Volume 16, Number 1
Air Traffic Control at Lincoln Laboratory
Foreword and overview of air traffic control at Lincoln Laboratory
Advances in Operational Weather Radar Technology
The U.S. aviation system makes extensive use of national operational Doppler weather radar networks. These are critical for the detection and forecasting of thunderstorms and other hazardous weather phenomena, and they provide dense, continuously updated measurements of precipitation and wind fields as inputs to high-resolution numerical weather-prediction models. This article describes recent Lincoln Laboratory activities that significantly enhance the operational effectiveness of the nation’s Doppler weather radar networks. An open radar controller and digital signal processor has been developed for the Terminal Doppler Weather Radar (TDWR), which provides safety-critical low-altitude wind-shear warnings at large airports. This processor utilizes a small computer cluster architecture and standards-based software to realize high throughput and expansion capability. Innovative signal processing algorithms—enabled by the new processor—significantly improve the quality of the precipitation and wind measurements provided by TDWR. In a parallel effort, the Laboratory is working with engineers in the National Weather Service to augment the national NEXRAD Doppler weather radar network’s algorithm suite. Laboratory staff develop and test enhancements directed at the aviation weather problem. They then provide plug-and-play software to the NEXRAD second-level engineering support organization. This effort has substantially improved the operational value of NEXRAD data for the aviation system. Finally, we discuss nascent efforts to define a future multifunction radar network using a single next-generation active array architecture, which could realize the capabilities of today’s multiple weather and air traffic control networks.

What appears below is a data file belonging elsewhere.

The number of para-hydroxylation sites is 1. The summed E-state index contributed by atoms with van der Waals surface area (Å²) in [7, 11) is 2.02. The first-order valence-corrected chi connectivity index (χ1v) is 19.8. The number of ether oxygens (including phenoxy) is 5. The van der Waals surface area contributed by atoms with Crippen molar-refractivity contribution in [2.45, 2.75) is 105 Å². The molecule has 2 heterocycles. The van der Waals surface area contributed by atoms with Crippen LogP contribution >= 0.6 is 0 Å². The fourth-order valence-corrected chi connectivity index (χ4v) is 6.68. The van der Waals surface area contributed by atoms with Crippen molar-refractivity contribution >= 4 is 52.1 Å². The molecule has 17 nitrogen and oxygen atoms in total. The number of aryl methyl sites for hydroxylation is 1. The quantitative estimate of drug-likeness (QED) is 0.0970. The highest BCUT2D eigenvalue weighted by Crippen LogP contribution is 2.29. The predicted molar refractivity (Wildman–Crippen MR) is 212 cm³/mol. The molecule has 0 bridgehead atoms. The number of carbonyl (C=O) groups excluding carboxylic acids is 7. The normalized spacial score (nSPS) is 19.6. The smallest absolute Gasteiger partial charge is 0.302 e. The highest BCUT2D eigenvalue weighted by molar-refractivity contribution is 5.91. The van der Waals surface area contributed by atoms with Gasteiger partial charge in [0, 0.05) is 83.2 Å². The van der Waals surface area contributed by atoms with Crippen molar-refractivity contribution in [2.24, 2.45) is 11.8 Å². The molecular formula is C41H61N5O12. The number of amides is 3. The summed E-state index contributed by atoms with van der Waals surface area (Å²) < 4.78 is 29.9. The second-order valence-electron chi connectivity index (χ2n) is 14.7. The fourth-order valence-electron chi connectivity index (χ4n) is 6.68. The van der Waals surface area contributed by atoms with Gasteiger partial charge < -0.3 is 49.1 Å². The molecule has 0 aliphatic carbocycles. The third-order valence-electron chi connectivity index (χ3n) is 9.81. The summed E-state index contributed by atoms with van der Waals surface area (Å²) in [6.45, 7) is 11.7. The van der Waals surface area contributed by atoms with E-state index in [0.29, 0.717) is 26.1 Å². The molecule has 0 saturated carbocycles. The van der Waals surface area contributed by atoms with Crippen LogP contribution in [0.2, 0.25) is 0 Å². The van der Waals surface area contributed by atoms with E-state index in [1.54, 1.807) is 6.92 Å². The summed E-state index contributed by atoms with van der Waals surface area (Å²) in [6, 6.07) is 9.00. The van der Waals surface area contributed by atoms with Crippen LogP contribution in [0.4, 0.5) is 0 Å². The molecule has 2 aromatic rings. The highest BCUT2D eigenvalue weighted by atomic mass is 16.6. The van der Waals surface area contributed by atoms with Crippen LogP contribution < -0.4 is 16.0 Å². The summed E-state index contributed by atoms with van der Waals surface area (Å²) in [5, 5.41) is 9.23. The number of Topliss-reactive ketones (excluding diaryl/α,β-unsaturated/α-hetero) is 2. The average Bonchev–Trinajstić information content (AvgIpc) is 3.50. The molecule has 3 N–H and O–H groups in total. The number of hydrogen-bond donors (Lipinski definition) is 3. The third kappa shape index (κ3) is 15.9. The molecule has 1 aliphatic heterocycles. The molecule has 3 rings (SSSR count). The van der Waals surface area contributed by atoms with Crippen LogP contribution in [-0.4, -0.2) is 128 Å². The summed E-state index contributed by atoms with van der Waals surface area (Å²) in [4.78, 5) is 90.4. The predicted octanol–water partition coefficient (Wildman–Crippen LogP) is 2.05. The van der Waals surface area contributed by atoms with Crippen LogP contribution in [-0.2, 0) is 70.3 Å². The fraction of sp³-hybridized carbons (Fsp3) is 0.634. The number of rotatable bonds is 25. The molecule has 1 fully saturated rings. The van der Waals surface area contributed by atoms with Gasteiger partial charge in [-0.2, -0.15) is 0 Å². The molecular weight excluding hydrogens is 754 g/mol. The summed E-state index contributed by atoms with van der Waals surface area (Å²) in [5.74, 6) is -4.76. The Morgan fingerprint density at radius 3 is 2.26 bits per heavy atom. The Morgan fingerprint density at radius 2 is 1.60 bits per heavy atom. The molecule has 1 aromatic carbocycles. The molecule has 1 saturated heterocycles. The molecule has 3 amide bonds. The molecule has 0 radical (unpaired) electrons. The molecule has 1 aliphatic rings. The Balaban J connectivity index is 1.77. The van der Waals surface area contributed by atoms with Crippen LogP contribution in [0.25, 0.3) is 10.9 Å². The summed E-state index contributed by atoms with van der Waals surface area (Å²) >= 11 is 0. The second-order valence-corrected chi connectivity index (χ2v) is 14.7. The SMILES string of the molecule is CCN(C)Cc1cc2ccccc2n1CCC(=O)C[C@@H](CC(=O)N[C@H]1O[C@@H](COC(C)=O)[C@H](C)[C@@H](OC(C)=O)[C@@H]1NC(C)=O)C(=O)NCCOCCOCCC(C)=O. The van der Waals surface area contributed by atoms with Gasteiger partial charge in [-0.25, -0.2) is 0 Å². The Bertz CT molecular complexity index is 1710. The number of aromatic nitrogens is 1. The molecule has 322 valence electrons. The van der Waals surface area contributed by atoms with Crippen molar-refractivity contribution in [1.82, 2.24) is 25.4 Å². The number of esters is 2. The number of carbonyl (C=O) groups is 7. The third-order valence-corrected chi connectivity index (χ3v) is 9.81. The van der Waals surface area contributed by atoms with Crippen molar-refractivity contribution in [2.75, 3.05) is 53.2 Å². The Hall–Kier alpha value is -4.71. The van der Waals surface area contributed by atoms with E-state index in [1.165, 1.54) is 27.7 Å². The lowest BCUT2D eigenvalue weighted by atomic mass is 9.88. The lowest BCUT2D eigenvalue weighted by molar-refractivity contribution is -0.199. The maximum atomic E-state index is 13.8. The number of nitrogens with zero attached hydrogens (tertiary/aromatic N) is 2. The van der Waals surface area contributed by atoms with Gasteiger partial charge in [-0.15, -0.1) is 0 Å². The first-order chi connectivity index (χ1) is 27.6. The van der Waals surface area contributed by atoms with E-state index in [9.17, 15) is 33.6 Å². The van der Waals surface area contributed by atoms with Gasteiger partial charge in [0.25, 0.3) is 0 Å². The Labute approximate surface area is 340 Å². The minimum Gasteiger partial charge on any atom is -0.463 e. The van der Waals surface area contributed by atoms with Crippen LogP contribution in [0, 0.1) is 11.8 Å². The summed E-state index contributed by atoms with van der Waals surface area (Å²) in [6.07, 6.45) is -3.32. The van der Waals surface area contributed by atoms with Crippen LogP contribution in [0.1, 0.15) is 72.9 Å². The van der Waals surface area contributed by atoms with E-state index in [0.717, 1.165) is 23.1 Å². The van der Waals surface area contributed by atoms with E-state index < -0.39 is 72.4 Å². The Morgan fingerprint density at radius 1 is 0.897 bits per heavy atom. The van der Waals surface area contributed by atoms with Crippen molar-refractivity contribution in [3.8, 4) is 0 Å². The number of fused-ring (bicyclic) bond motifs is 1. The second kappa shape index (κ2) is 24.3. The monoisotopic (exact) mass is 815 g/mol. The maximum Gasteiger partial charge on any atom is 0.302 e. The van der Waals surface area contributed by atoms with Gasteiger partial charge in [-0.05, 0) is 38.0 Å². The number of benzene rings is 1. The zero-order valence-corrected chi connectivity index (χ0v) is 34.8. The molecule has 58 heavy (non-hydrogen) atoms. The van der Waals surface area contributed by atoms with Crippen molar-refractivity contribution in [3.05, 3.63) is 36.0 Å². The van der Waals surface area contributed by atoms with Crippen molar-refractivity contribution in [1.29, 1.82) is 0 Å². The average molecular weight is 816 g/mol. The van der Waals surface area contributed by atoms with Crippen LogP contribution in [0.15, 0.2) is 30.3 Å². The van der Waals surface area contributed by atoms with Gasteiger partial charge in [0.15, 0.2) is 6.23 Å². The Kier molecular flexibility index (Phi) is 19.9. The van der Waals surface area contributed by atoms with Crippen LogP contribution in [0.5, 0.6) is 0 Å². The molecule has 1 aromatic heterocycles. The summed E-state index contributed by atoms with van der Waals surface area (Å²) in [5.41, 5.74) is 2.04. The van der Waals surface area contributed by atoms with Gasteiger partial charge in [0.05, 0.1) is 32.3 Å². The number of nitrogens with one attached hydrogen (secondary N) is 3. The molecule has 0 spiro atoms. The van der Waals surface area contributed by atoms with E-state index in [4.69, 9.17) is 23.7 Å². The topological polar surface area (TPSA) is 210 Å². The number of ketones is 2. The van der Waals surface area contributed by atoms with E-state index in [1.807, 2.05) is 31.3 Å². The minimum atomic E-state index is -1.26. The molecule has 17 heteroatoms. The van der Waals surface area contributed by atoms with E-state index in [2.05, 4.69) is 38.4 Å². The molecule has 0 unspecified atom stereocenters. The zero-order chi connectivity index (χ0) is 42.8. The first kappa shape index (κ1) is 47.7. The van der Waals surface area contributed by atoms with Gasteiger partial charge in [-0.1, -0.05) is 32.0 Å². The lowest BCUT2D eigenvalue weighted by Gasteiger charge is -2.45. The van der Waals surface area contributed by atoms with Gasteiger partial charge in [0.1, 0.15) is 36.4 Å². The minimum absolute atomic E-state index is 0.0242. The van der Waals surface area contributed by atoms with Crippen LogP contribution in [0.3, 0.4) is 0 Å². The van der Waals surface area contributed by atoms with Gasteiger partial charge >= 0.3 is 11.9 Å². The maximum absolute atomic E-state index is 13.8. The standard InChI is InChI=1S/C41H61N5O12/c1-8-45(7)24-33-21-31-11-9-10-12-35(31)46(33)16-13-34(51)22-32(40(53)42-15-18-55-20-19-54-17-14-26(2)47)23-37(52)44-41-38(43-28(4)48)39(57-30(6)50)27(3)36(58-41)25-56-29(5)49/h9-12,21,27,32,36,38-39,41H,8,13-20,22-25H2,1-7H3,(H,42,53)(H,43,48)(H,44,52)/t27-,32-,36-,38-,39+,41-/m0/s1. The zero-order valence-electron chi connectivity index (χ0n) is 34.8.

Advanced Aviation Weather Forecasts